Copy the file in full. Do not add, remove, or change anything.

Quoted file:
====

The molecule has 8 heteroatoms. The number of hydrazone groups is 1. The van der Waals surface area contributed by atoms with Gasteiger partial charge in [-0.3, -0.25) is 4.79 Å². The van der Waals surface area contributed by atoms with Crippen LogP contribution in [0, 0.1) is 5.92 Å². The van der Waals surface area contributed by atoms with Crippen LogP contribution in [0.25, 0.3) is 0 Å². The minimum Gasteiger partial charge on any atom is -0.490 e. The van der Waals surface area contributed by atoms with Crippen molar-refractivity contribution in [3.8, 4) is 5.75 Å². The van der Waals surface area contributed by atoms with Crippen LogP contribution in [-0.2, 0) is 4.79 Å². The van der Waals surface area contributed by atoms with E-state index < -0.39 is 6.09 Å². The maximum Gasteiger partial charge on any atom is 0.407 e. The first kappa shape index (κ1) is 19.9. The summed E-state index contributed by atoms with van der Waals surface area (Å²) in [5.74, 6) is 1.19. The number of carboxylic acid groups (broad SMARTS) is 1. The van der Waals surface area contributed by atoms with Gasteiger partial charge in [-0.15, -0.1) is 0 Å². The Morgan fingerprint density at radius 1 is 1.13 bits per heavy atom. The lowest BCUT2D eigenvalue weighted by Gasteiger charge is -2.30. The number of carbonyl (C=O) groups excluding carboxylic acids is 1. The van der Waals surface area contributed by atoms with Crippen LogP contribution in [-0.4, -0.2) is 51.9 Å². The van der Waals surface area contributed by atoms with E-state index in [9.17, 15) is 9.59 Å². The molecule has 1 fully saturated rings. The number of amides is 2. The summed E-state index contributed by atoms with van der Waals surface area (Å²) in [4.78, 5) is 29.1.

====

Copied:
The molecule has 8 heteroatoms. The number of hydrazone groups is 1. The van der Waals surface area contributed by atoms with Gasteiger partial charge in [-0.3, -0.25) is 4.79 Å². The van der Waals surface area contributed by atoms with Crippen LogP contribution in [0, 0.1) is 5.92 Å². The van der Waals surface area contributed by atoms with Crippen LogP contribution in [0.25, 0.3) is 0 Å². The minimum Gasteiger partial charge on any atom is -0.490 e. The van der Waals surface area contributed by atoms with Crippen molar-refractivity contribution in [3.8, 4) is 5.75 Å². The van der Waals surface area contributed by atoms with Crippen LogP contribution in [-0.2, 0) is 4.79 Å². The van der Waals surface area contributed by atoms with E-state index < -0.39 is 6.09 Å². The maximum Gasteiger partial charge on any atom is 0.407 e. The first kappa shape index (κ1) is 19.9. The summed E-state index contributed by atoms with van der Waals surface area (Å²) in [5.74, 6) is 1.19. The number of carboxylic acid groups (broad SMARTS) is 1. The van der Waals surface area contributed by atoms with Gasteiger partial charge in [-0.15, -0.1) is 0 Å². The Morgan fingerprint density at radius 1 is 1.13 bits per heavy atom. The lowest BCUT2D eigenvalue weighted by Gasteiger charge is -2.30. The number of carbonyl (C=O) groups excluding carboxylic acids is 1. The van der Waals surface area contributed by atoms with Crippen LogP contribution in [-0.4, -0.2) is 51.9 Å². The van der Waals surface area contributed by atoms with E-state index in [9.17, 15) is 9.59 Å². The molecule has 1 fully saturated rings. The number of amides is 2. The summed E-state index contributed by atoms with van der Waals surface area (Å²) in [4.78, 5) is 29.1.